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In California, my 200A main service panel is grounded with CEE. Within the same structure this main panel serves a 200A subpanel (including ground conductor) in the garage. The garage subpanel serves a 100A subpanel (including ground conductor) in a utility room on the opposite corner of the house from the main panel. Thus all panels are grounded together. Ground is bonded to neutral only at the main service panel.

The utility room panel is within easy distance of a major copper water pipe and major iron gas pipe, both coming from burial in earth or concrete.

When am I required to bond my ground to a water pipe? A gas pipe?

When should I bond my ground to a water pipe or gas pipe?

Is there a risk in bonding in multiple places?

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  • I'm not sure there is a bond to my gas pipe, but the water pipe ground connection is right where the supply enters the house.
    – keshlam
    Oct 26, 2023 at 12:22
  • Is a grounding conductor run between the main panel and your subpanel? There should be only one ground for a structure.
    – Jon Custer
    Oct 26, 2023 at 13:33
  • Added info. All panels are connected by EGC. I am asking about gas/water because I do not know where those lines transition to non-grounding materials behind the walls.
    – Matthew
    Oct 26, 2023 at 14:44
  • @Matthew do you have any CSST (bendy gas pipe with the yellow or sometimes black jacket) in your gas system? Oct 27, 2023 at 0:28
  • 1
    @ThreePhaseEel none that I can see.
    – Matthew
    Oct 27, 2023 at 4:11

1 Answer 1

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Let's clear one thing up: your subpanel daisy-chain is already grounded. Let's label the panels for clarity

  • Main Panel A
  • Garage Subpanel B (connects to A)
  • Utility Room Subpanel C (connects to B)

By code, A has to have the ground and neutral bonded, and then the box must have a grounding rod as well. You said you have a Concrete Encased Electrode (CEE), which meets that requirement.

Subpanels in a different building have to have their own grounding rod hooked to the ground of the subpanel (not the neutral). Your subpanels are in the same building, so that doesn't apply.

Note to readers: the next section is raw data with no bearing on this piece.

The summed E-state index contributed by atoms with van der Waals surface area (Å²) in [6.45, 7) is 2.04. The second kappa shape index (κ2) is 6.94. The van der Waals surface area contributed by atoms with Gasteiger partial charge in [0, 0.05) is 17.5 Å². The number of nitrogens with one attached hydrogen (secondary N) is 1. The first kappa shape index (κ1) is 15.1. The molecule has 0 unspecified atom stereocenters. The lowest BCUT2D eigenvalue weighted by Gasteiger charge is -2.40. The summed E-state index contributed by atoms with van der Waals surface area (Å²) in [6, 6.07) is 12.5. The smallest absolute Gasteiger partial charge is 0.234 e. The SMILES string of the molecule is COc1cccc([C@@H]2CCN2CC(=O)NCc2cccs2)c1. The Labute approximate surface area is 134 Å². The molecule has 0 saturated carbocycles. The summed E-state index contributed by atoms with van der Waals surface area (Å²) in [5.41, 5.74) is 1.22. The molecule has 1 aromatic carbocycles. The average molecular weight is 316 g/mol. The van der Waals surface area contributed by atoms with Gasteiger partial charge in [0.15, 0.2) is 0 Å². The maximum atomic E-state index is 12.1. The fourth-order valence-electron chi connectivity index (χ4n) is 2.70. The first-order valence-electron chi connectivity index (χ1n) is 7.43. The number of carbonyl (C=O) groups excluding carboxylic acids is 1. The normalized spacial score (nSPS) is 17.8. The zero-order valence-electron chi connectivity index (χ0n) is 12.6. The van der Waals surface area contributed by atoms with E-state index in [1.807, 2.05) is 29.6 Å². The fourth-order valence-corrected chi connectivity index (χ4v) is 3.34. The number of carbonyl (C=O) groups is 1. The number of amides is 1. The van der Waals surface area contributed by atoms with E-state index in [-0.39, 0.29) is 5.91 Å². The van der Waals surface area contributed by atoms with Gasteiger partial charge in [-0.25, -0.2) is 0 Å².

Water lines are generally not required to be bonded to ground within your house unless they are metal. If you have metal pipes, there may be a need for a ground somewhere (i.e. you're hooking copper pipes to steel and want to reduce corrosion).

Gas lines might need a grounding connection. Depends a lot on your setup. Let's say your utility room is the ingress point to your house for the gas line. It would be code to hook your gas line to Panel C for the purposes of grounding the gas line, as Panel C is grounded already.

NEC does not permit bonding a panel to underground pipe for the purposes of grounding panels

NEC 250.52(B)(1)

(B) Not Permitted for Use as Grounding Electrodes. The following systems and materials shall not be used as grounding electrodes:

(1) Metal underground gas piping systems

(2) Aluminum

250.104 Bonding of Piping Systems and Exposed Structural Steel.

(B) Other Metal Piping. If installed in, or attached to, a building or structure, a metal piping system(s), including gas piping, that is likely to become energized shall be bonded to the service equipment enclosure; the grounded conductor at the service; the grounding electrode conductor, if of sufficient size; or to one or more grounding electrodes used. The bonding conductor(s) or jumper(s) shall be sized in accordance with 250.122, using the rating of the circuit that is likely to energize the piping system(s). The equipment grounding conductor for the circuit that is likely to energize the piping shall be permitted to serve as the bonding means. The points of attachment of the bonding jumper(s) shall be accessible.

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  • Are there downsides (other than cost) to bonding water and gas to ground at panel C, even if I am not required to do so?
    – Matthew
    Oct 26, 2023 at 19:03
  • Not really. The purpose of grounding there is to remove it from the pipe.
    – Machavity
    Oct 26, 2023 at 19:15

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